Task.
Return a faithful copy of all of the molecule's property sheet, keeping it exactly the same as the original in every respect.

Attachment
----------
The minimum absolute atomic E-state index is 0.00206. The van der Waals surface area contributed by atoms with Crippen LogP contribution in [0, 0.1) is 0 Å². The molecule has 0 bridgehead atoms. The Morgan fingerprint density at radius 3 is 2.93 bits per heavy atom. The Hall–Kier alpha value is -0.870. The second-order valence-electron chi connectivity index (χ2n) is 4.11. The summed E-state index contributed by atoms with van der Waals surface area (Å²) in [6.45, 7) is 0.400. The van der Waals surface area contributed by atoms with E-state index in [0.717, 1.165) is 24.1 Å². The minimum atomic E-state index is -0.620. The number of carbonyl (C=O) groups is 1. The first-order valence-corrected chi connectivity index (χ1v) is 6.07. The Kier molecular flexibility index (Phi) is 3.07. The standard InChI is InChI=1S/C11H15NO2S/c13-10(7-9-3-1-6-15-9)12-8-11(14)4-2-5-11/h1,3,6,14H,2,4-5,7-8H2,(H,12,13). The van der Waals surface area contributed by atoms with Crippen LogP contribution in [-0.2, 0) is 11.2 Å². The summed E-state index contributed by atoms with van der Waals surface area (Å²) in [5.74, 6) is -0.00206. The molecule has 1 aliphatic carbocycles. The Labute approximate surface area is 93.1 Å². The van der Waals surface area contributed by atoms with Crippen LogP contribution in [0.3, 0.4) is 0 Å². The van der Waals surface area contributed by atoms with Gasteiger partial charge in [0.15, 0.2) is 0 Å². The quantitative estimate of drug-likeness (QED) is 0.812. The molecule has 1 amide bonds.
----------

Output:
The minimum absolute atomic E-state index is 0.00206. The van der Waals surface area contributed by atoms with Crippen LogP contribution in [0, 0.1) is 0 Å². The molecule has 0 bridgehead atoms. The Morgan fingerprint density at radius 3 is 2.93 bits per heavy atom. The Hall–Kier alpha value is -0.870. The second-order valence-electron chi connectivity index (χ2n) is 4.11. The summed E-state index contributed by atoms with van der Waals surface area (Å²) in [6.45, 7) is 0.400. The van der Waals surface area contributed by atoms with E-state index in [0.717, 1.165) is 24.1 Å². The minimum atomic E-state index is -0.620. The number of carbonyl (C=O) groups is 1. The first-order valence-corrected chi connectivity index (χ1v) is 6.07. The Kier molecular flexibility index (Phi) is 3.07. The standard InChI is InChI=1S/C11H15NO2S/c13-10(7-9-3-1-6-15-9)12-8-11(14)4-2-5-11/h1,3,6,14H,2,4-5,7-8H2,(H,12,13). The van der Waals surface area contributed by atoms with Crippen LogP contribution in [-0.2, 0) is 11.2 Å². The summed E-state index contributed by atoms with van der Waals surface area (Å²) in [5.74, 6) is -0.00206. The molecule has 1 aliphatic carbocycles. The Labute approximate surface area is 93.1 Å². The van der Waals surface area contributed by atoms with Crippen LogP contribution in [0.3, 0.4) is 0 Å². The van der Waals surface area contributed by atoms with Gasteiger partial charge in [0.15, 0.2) is 0 Å². The quantitative estimate of drug-likeness (QED) is 0.812. The molecule has 1 amide bonds.